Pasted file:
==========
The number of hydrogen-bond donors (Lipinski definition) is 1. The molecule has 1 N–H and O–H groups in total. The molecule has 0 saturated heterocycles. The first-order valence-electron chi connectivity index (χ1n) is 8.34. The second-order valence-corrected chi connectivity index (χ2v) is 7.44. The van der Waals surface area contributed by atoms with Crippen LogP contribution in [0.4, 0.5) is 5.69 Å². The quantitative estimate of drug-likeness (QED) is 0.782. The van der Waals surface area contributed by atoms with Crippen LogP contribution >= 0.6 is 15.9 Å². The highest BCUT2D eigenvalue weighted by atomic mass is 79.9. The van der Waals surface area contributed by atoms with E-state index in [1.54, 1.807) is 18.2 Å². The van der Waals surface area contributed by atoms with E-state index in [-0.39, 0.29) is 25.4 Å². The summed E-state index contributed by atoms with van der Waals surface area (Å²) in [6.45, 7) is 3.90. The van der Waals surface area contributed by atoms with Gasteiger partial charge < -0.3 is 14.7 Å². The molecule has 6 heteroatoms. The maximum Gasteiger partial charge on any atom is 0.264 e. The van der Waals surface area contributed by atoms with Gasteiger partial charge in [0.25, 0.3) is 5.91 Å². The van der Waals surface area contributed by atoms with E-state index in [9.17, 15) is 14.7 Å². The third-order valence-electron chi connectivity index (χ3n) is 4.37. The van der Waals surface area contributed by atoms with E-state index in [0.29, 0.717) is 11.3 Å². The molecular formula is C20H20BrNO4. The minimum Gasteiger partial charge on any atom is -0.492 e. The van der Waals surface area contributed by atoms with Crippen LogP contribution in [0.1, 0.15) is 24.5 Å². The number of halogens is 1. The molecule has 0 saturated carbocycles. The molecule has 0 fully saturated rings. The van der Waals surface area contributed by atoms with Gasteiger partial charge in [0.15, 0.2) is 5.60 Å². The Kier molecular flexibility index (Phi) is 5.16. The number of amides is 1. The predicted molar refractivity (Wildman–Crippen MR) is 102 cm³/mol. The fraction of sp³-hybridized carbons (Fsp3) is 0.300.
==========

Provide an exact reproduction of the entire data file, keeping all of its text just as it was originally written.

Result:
The number of hydrogen-bond donors (Lipinski definition) is 1. The molecule has 1 N–H and O–H groups in total. The molecule has 0 saturated heterocycles. The first-order valence-electron chi connectivity index (χ1n) is 8.34. The second-order valence-corrected chi connectivity index (χ2v) is 7.44. The van der Waals surface area contributed by atoms with Crippen LogP contribution in [0.4, 0.5) is 5.69 Å². The quantitative estimate of drug-likeness (QED) is 0.782. The van der Waals surface area contributed by atoms with Crippen LogP contribution >= 0.6 is 15.9 Å². The highest BCUT2D eigenvalue weighted by atomic mass is 79.9. The van der Waals surface area contributed by atoms with E-state index in [1.54, 1.807) is 18.2 Å². The van der Waals surface area contributed by atoms with E-state index in [-0.39, 0.29) is 25.4 Å². The summed E-state index contributed by atoms with van der Waals surface area (Å²) in [6.45, 7) is 3.90. The van der Waals surface area contributed by atoms with Gasteiger partial charge < -0.3 is 14.7 Å². The molecule has 6 heteroatoms. The maximum Gasteiger partial charge on any atom is 0.264 e. The van der Waals surface area contributed by atoms with Gasteiger partial charge in [0.25, 0.3) is 5.91 Å². The van der Waals surface area contributed by atoms with E-state index in [9.17, 15) is 14.7 Å². The third-order valence-electron chi connectivity index (χ3n) is 4.37. The van der Waals surface area contributed by atoms with E-state index in [0.29, 0.717) is 11.3 Å². The molecular formula is C20H20BrNO4. The minimum Gasteiger partial charge on any atom is -0.492 e. The van der Waals surface area contributed by atoms with Crippen LogP contribution in [0.1, 0.15) is 24.5 Å². The number of halogens is 1. The molecule has 0 saturated carbocycles. The molecule has 0 fully saturated rings. The van der Waals surface area contributed by atoms with Gasteiger partial charge in [0.15, 0.2) is 5.60 Å². The Kier molecular flexibility index (Phi) is 5.16. The number of amides is 1. The predicted molar refractivity (Wildman–Crippen MR) is 102 cm³/mol. The fraction of sp³-hybridized carbons (Fsp3) is 0.300.